Everyone has heard about how important a good credit score is. Without good credit, you may pay hundreds — or even thousands — more money in interest charges on loans from credit cards to mortgages. In fact, you might not even get that loan in the first place if you don’t have a good credit score. So it becomes a matter of some interest to improve your credit score and do so fast.
Forget those credit repair places that will do it for you. By law, they can’t do anything for you that you can’t do yourself (for free). There are credit repair places that use “proprietary” methods to give you a boost, but these techniques can be shady at best, and often only short term. It’s not a true fix, since your credit score is likely to revert in a couple of months. If you want a permanent improvement to your credit score, you have to follow responsible credit behaviors, and reduce your debt.
Checking your credit report
The first thing you should do when attempting to improve your credit score is check your credit report from all three bureaus. You are entitled to one free report each year from each bureau. You can go to www.annualcreditreport.com to get a free report from each. If you have already used your free report for the year, you can buy your report for a fairly modest amount. The bureaus each have a 3-in-1 option for between $30 and $50 that allows you to buy all three at once (and maybe a credit score as well).
Look through each of your credit reports. Check for errors and duplicates. Sometimes your account is reported incorrectly, or it may be recorded twice. Contact the credit bureaus, and your creditors, in writing (send via registered mail so you get proof your correspondence was received) about the inaccuracies. Everything should be cleared up within 30 days. Check back to make sure the errors are taken care of. Just fixing some of the errors on your credit report can result in a higher score.
Making other improvements to your credit score
All the other improvements to your credit score need to be made through responsible credit practices. If you want to permanently improve your credit score, there are no shortcuts. One of the best things you can do is to make all of your payments on time, and in the full amount required. Payment history is a big part of your credit score. Even though your utility bills aren’t normally reported to credit bureaus, if you miss a payment, the company may decide to report. So that can negatively affect your credit score.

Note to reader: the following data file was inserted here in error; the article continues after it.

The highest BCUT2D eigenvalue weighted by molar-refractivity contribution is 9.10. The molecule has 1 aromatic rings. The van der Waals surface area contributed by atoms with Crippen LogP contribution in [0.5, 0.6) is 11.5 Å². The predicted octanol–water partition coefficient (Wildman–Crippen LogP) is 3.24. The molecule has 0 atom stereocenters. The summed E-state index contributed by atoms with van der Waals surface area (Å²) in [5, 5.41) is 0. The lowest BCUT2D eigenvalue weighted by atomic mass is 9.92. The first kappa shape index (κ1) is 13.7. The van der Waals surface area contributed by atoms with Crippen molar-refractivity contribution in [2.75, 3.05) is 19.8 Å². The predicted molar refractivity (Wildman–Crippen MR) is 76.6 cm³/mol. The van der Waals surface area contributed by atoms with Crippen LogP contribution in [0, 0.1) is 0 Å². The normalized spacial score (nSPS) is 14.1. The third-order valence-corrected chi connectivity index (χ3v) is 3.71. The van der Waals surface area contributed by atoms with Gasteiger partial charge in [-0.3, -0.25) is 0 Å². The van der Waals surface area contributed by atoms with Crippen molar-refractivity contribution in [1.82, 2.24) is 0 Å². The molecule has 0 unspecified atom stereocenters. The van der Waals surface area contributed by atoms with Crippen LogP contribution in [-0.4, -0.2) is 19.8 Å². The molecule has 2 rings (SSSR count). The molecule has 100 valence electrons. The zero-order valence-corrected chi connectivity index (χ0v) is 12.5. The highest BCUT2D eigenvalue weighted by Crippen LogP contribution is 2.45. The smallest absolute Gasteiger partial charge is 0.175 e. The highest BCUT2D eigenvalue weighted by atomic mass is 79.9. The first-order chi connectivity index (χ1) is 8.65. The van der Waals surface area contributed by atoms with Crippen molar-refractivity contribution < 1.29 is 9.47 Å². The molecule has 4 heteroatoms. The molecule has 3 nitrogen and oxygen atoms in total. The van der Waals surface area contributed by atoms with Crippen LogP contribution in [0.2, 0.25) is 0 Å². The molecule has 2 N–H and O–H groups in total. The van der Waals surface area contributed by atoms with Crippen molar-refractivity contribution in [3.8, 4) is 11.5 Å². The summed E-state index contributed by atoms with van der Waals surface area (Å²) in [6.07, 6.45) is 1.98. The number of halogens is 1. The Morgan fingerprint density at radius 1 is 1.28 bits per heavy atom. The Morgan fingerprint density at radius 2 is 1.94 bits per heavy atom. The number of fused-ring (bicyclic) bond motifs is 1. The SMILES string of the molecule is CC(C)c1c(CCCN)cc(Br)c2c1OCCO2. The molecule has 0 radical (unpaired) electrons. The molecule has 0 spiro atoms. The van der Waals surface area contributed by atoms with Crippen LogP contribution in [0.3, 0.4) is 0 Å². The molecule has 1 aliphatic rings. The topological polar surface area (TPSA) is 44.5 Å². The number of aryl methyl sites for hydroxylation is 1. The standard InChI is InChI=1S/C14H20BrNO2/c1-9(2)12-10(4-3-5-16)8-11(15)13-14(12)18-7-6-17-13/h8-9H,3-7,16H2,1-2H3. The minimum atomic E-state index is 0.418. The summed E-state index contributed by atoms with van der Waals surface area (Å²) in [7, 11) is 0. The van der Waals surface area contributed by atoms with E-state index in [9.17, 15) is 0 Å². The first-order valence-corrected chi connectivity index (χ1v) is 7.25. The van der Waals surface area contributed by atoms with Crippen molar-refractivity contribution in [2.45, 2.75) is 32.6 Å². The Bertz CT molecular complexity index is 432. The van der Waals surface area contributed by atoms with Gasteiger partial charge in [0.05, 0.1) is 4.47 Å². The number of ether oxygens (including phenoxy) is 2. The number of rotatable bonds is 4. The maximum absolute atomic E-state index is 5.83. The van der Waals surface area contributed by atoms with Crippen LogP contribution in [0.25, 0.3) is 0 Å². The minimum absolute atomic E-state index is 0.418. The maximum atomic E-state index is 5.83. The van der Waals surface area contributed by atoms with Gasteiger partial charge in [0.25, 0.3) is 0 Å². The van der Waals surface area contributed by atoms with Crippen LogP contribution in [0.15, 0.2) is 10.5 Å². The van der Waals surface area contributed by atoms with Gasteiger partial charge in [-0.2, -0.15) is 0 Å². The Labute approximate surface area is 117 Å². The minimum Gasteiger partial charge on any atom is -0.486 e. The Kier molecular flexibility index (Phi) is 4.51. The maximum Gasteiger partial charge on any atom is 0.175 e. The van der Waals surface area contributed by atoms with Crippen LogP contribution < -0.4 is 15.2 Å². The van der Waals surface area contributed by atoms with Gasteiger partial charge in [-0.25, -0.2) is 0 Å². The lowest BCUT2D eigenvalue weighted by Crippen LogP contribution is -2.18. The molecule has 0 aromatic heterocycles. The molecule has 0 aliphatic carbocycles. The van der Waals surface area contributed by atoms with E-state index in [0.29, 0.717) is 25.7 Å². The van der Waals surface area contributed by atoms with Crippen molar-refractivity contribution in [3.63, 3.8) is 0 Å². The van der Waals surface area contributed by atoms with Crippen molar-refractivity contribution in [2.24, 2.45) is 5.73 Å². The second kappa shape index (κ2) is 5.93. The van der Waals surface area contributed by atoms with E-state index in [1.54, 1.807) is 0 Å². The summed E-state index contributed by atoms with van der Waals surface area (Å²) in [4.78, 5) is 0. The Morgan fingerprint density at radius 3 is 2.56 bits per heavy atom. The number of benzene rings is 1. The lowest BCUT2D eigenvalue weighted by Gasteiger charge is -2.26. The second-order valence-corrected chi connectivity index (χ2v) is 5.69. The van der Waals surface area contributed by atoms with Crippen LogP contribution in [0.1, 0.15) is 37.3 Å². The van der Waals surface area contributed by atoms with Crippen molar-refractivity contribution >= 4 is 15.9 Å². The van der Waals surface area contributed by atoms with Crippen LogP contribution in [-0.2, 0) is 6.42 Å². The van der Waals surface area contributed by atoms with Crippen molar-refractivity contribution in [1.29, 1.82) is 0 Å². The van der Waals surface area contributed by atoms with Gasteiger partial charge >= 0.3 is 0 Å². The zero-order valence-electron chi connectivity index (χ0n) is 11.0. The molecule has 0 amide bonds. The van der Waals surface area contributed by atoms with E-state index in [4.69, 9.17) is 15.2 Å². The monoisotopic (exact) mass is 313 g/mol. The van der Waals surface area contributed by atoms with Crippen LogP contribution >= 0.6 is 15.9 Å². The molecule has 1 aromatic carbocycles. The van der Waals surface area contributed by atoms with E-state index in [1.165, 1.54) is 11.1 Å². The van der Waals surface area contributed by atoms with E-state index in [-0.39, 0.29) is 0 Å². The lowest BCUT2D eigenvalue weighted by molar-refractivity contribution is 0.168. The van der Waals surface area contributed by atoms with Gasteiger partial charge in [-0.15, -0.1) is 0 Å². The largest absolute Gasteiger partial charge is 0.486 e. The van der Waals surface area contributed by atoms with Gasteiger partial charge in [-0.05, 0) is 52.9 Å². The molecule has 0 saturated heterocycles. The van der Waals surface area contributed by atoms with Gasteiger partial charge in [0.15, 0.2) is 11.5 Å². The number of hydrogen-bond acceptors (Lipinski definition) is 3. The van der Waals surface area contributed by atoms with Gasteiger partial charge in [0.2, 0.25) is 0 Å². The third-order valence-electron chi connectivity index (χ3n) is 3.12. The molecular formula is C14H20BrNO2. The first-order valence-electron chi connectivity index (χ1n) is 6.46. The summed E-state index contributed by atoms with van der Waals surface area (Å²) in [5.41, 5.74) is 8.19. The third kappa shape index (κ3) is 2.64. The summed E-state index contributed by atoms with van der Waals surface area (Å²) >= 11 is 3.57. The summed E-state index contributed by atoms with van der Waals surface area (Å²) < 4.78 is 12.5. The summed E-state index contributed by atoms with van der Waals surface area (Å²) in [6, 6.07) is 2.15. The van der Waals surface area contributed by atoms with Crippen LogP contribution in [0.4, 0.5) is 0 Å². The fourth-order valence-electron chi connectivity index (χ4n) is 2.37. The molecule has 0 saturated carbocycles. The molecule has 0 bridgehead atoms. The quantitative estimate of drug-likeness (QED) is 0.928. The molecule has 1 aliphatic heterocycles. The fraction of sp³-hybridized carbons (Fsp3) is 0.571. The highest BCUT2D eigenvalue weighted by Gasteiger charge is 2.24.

Paying debt down fast to improve your credit score
Another thing you can do to get a good credit score is to pay down debt. If you have the self-discipline to stop spending more than you can pay off each month on your credit cards, there is no need to cut them up. But you should try to get your debt load as low as possible. Best results are when you are using no more than 30% of the credit you have available on revolving accounts (your credit cards). How much debt you have, in relation to your available balances, is another major factor in your score. You want to keep your debt low.
Finally, consider the type of debt that you have. Get rid of the debt that is considered most detrimental first. Payday loans, car title loans and department store credit cards are considered somewhat second-rate when it comes to debt. Your score will be more negatively affected to some degree when you have these types of debt as opposed to debt from traditional banks and major credit cards.
In the end, it’s up to you to change your habits and build a good credit history. If you work at this, you should see some improvement in 60 to 90 days, and even more drastic changes after 120 days. There’s no question that the faster you work towards improving your credit score, the faster you’ll see results.
This is a guest post Miranda Marquit is a journalistically trained freelance writer and professional blogger working from home. She is a contributor for Mainstreet.com, Personal Dividends and several other sites. Miranda is not affiliated or endorsed by LPL Financial. The opinions voiced in this material are for general information and are not intended to provide specific advice and/or recommendations for any individual.